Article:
“You’ve kept a diary all this time?”
“Yes… but I don’t write every day. Some days I miss. Way off here in the mountains, every party’s the same. This year I couldn’t find anything except a diary with a new day on each page. It was a mistake. When I start writing, I want to write on and on.
But even more than at the diary, Shimamura was surprised at her statement that she had carefully catalogued every novel and short story she had read since she was fifteen or sixteen. The record already filled ten notebooks.
“You write down your criticisms, do you?”
“I could never do anything like that. I just write down the author and the characters and how they are related to each other. That is about all.”
“But what good does it do?”
“None at all.”
“A waste of effort.”
“A complete waste of effort,” she answered brightly, as though the admission meant little to her. She gazed solemnly at Shimamura, however.
(28-9, Penguin version)
But what good does it do? This is the question that all writers dread.
It’s an assault on the foundation upon which all creative labour rests, and a blunt adumbration of W.H. Auden’s line in his eulogy to W.B. Yeats – “For poetry makes nothing happen”. Shimamura’s negation is bleak, if not downright cruel, and Komako’s affirmation is, to me, doubly reflective of her dumb love for the man and very little love for herself. Not to be a spoiler, but from this exchange alone, I reckon you can already gauge the dynamics and outcome of their relationship.
Snow Country is a very quiet book, in which all the clues are lodged in the nuances; its beauty lies in how understated Kawabata presents everything. Throughout the 100-page narrative, an aesthetic osmosis is constantly at work, with the emotional tenor weaving itself into unspoken sibilants and subdued descriptions, as if orchestrating a muted ballet that commands attention to gestures, not sounds.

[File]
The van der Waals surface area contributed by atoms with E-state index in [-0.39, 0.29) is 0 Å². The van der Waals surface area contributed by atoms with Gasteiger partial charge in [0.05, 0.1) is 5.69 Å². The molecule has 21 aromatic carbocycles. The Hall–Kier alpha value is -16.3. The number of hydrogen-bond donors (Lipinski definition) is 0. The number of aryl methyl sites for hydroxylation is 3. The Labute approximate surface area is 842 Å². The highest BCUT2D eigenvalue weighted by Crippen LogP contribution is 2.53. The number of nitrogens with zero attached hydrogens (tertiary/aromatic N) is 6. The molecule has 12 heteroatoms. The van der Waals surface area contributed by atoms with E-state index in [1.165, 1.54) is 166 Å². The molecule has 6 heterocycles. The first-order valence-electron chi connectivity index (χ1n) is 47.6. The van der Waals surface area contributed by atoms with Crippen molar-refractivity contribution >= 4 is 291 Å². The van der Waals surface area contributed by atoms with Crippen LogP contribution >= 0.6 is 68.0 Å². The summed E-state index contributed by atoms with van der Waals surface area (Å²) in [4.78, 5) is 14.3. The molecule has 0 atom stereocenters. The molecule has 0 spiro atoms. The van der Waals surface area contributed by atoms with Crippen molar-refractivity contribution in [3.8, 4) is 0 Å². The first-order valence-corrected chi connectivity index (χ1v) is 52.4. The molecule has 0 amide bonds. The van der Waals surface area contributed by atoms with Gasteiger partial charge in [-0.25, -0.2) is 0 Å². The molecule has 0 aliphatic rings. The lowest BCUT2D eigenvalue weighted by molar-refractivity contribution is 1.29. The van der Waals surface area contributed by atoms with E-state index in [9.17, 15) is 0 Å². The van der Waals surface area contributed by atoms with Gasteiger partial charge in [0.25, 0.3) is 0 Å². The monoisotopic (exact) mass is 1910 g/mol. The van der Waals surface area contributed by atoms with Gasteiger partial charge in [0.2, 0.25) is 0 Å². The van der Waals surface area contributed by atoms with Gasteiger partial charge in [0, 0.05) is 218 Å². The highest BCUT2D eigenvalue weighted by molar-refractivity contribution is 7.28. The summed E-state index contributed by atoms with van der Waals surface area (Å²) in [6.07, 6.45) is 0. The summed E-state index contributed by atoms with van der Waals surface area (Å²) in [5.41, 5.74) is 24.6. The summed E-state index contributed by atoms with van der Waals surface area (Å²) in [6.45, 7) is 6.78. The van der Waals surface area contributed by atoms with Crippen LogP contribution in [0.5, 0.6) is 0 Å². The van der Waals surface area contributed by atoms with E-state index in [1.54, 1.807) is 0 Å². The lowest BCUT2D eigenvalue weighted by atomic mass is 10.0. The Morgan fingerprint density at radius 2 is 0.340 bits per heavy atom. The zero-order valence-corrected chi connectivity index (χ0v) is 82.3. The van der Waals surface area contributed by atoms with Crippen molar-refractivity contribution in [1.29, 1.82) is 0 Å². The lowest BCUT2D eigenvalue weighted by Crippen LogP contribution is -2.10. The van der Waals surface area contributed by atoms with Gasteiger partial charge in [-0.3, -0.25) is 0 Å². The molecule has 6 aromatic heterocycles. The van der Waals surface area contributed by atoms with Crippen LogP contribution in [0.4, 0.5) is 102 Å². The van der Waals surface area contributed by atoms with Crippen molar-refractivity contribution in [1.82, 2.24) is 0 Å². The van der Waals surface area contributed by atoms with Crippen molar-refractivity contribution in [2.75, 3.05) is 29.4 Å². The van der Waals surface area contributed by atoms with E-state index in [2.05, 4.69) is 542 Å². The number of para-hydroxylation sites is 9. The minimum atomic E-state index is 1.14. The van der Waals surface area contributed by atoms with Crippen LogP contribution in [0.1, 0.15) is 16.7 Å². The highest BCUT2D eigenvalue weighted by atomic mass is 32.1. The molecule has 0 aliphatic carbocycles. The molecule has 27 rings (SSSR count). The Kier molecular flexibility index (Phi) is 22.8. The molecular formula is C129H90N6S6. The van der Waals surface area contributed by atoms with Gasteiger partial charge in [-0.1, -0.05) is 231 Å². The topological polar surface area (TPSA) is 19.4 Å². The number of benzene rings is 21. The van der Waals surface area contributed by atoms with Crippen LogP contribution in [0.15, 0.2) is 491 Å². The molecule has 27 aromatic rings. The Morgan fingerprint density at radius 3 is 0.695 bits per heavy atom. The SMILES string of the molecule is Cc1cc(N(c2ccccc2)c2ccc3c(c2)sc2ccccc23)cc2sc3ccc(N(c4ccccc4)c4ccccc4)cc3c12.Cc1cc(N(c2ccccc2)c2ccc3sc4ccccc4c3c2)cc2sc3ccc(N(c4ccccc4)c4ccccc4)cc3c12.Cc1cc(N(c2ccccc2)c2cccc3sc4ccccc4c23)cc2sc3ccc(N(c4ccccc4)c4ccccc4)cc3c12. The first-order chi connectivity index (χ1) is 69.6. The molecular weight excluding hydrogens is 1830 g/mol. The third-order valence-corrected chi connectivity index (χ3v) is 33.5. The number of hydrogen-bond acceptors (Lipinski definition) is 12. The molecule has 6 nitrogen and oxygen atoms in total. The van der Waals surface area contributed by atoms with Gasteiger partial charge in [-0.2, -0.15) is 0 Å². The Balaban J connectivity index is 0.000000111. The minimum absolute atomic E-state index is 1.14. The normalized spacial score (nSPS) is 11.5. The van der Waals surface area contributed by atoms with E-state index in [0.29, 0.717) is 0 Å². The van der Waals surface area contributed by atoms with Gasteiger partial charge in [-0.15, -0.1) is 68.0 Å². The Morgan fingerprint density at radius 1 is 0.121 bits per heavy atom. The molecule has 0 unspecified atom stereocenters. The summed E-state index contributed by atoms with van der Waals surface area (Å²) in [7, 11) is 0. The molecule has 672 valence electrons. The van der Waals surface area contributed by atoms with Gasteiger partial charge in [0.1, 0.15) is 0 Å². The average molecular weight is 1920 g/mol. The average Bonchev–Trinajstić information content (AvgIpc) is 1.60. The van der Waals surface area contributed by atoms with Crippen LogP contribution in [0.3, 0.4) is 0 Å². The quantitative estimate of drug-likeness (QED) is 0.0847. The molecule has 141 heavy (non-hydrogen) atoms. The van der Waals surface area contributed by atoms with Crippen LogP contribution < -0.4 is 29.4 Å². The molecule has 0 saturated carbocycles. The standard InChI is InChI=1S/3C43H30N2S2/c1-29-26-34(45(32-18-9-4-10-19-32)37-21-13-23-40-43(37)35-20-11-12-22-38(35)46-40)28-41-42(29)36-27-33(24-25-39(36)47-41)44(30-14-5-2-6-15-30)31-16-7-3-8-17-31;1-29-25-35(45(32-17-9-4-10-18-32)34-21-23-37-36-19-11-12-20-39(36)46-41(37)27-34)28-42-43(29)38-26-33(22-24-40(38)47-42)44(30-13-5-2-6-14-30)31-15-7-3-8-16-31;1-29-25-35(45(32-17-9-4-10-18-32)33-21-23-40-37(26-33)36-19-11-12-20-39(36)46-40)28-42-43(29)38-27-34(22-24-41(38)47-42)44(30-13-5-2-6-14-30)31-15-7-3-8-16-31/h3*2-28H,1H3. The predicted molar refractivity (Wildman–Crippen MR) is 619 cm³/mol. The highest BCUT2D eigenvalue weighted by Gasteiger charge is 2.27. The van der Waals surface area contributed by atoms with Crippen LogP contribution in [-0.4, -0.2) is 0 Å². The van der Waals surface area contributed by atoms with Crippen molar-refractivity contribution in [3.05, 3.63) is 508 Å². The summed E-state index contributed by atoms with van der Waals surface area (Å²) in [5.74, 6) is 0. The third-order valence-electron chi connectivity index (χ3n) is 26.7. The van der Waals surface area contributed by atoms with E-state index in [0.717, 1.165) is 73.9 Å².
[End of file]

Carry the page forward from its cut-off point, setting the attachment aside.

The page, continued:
Reading: But not actually
Before Mr Ma and Son, I’ve only ever read one work by Lao She (老舍), and that’s embarrassing for a self-professed lit lover because he’s one of the most heavyweight 20th century Chinese authors. In Anglospheric terms, he’s the James Joyce of the Orient, if you will. I didn’t actively seek out Mr Ma and Son: it just so happened to be sitting on a shelf at the Oxfam back in St Giles, Oxford, and I thought it would be a nice change from my longstanding attachment to the Western canon. Again, cue irony, because this book is about the experience of two Chinamen navigating life in early 20th century London.
At the start of Chapter 21, the narrator describes a favourite pastime that the protagonist Ma Wei and I share: